Researchers from the Institute of Behavioural Sciences in Budapest, Hungary tell us it depends on what you listen to.

First, the details.

  • 94 students with sleep complaints were divided into 3 groups for the 3-week study.
    • Listened for 45 minutes to relaxing classical music
    • Listened to an audio book
    • Received no special treatment.
  • Sleep quality was measured using the Pittsburg Sleep Quality Index.
  • Depressive symptoms were measured using the Beck Depression Inventory.

And, the results.

  • Music significantly improved sleep quality.
  • Sleep quality did not improve in the audio book or the no treatment group.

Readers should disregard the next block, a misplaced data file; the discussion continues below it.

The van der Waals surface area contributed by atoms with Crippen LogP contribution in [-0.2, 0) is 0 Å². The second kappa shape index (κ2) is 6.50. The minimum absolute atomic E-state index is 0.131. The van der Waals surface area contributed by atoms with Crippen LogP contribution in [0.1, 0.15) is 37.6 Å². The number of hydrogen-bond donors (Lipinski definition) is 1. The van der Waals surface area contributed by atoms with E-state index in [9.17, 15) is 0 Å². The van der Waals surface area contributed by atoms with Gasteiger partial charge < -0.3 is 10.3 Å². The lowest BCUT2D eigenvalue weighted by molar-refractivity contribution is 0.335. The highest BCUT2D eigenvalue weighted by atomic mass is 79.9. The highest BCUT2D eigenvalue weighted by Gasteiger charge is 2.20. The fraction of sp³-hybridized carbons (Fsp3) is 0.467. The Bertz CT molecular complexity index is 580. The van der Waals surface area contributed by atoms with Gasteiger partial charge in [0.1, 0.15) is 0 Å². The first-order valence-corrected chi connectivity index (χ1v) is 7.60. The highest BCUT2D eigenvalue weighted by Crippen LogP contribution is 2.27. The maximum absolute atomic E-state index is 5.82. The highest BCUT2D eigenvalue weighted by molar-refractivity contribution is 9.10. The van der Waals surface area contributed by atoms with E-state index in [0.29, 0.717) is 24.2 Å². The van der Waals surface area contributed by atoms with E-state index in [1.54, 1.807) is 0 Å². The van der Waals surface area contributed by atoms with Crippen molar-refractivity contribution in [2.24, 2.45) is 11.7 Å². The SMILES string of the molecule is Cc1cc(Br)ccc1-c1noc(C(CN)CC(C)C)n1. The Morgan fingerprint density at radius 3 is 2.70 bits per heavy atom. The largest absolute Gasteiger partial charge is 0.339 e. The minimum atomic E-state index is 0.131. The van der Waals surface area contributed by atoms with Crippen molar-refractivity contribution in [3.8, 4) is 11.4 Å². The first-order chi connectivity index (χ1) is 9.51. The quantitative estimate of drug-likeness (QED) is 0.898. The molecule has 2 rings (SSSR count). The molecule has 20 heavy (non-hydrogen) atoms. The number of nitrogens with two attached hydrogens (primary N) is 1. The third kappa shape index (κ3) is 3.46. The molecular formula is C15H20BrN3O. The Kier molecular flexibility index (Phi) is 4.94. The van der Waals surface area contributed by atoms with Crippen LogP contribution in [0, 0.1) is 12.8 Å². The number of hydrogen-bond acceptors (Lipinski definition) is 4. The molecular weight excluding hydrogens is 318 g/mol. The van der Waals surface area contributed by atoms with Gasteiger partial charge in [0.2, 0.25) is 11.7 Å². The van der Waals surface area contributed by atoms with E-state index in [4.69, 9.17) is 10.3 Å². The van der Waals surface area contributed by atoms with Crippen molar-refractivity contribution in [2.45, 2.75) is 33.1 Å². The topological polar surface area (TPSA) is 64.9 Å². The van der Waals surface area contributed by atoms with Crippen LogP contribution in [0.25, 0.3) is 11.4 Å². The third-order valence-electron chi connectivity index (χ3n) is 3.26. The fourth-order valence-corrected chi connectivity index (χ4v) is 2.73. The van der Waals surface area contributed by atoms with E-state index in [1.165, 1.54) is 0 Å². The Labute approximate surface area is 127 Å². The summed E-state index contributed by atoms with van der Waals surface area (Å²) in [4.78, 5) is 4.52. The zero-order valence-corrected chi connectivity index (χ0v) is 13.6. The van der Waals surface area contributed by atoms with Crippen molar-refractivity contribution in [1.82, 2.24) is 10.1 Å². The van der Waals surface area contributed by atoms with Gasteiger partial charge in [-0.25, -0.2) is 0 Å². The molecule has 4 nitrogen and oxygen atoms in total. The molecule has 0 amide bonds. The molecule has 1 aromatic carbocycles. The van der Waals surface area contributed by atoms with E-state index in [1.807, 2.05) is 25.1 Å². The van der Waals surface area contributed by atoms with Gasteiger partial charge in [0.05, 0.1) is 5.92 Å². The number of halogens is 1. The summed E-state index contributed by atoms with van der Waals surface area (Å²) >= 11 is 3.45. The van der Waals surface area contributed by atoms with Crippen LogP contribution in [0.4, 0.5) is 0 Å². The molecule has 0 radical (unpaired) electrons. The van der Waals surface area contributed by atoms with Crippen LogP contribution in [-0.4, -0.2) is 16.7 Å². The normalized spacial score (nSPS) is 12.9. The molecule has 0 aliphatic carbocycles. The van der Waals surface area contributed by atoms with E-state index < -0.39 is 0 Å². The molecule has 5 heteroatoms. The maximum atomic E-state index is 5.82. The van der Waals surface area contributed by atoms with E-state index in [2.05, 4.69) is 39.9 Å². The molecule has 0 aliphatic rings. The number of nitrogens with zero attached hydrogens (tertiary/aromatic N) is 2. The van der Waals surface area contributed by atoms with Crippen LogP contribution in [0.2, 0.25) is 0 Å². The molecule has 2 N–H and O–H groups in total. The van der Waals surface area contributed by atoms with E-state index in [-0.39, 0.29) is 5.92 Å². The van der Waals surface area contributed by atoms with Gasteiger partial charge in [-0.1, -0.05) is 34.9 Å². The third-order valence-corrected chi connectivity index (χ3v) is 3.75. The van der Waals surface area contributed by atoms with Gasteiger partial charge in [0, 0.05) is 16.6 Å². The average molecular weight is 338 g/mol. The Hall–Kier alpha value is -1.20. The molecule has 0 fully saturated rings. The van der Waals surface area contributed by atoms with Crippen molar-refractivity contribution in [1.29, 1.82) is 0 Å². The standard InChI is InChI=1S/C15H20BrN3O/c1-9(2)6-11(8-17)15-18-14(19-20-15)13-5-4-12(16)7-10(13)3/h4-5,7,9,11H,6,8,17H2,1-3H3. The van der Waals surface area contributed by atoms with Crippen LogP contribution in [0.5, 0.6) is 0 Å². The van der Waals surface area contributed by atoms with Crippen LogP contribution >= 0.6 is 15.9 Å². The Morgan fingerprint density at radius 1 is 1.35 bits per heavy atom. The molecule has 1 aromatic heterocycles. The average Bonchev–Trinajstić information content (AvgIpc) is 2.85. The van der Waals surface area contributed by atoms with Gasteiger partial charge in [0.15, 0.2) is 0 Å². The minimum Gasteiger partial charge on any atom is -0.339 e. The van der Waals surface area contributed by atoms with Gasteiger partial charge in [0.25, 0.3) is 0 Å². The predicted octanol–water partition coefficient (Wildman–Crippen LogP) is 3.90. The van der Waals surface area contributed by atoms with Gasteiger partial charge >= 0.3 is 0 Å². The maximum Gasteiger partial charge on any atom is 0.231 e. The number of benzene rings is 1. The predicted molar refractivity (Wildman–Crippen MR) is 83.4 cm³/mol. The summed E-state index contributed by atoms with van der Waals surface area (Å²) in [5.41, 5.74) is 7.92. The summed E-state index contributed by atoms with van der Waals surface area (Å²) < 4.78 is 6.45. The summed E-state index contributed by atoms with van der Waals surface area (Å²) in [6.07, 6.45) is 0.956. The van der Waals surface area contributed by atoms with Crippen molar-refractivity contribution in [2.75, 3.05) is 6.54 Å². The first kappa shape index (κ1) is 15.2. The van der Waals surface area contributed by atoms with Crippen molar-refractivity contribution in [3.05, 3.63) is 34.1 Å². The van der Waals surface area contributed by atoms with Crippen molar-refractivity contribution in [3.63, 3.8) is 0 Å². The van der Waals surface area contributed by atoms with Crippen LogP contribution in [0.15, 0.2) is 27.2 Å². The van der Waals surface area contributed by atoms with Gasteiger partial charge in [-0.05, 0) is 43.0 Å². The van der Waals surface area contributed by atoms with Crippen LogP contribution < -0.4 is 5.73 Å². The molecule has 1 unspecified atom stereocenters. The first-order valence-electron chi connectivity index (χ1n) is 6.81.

• Depressive symptoms decreased significantly in the music group but not in the group listening to audio books.

The bottom line?
The authors concluded, “Relaxing classical music is an effective intervention in reducing sleeping problems.”

But the evidence for music is conflicting. In an earlier study, researchers from Brock University in Ontario, Canada reported, “Music was not significantly better than … tones or control conditions in improving sleep onset latency, sleep efficiency, wake time after sleep onset, or percent slow wave sleep.”

8/23/08 21:34 JR

Hi, I’m JR

John Russo, Jr., PharmD, is president of The MedCom Resource, Inc. Previously, he was senior vice president of medical communications at, a complementary and alternative medicine website.